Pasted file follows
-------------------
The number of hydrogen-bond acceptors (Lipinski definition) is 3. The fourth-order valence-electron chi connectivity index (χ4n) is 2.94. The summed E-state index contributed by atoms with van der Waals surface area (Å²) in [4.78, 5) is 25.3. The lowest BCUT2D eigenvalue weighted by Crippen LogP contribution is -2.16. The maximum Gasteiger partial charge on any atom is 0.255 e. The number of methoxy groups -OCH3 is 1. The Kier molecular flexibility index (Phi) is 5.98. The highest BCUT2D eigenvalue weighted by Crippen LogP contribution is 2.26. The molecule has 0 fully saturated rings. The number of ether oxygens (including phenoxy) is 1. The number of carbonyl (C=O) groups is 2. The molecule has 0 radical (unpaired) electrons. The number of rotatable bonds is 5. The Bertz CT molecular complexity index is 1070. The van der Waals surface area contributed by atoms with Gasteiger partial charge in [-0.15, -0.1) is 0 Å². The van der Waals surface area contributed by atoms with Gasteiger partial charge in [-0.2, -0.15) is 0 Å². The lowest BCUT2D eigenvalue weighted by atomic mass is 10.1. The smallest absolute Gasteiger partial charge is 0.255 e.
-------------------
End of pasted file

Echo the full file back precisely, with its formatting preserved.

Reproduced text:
The number of hydrogen-bond acceptors (Lipinski definition) is 3. The fourth-order valence-electron chi connectivity index (χ4n) is 2.94. The summed E-state index contributed by atoms with van der Waals surface area (Å²) in [4.78, 5) is 25.3. The lowest BCUT2D eigenvalue weighted by Crippen LogP contribution is -2.16. The maximum Gasteiger partial charge on any atom is 0.255 e. The number of methoxy groups -OCH3 is 1. The Kier molecular flexibility index (Phi) is 5.98. The highest BCUT2D eigenvalue weighted by Crippen LogP contribution is 2.26. The molecule has 0 fully saturated rings. The number of ether oxygens (including phenoxy) is 1. The number of carbonyl (C=O) groups is 2. The molecule has 0 radical (unpaired) electrons. The number of rotatable bonds is 5. The Bertz CT molecular complexity index is 1070. The van der Waals surface area contributed by atoms with Gasteiger partial charge in [-0.15, -0.1) is 0 Å². The van der Waals surface area contributed by atoms with Gasteiger partial charge in [-0.2, -0.15) is 0 Å². The lowest BCUT2D eigenvalue weighted by atomic mass is 10.1. The smallest absolute Gasteiger partial charge is 0.255 e.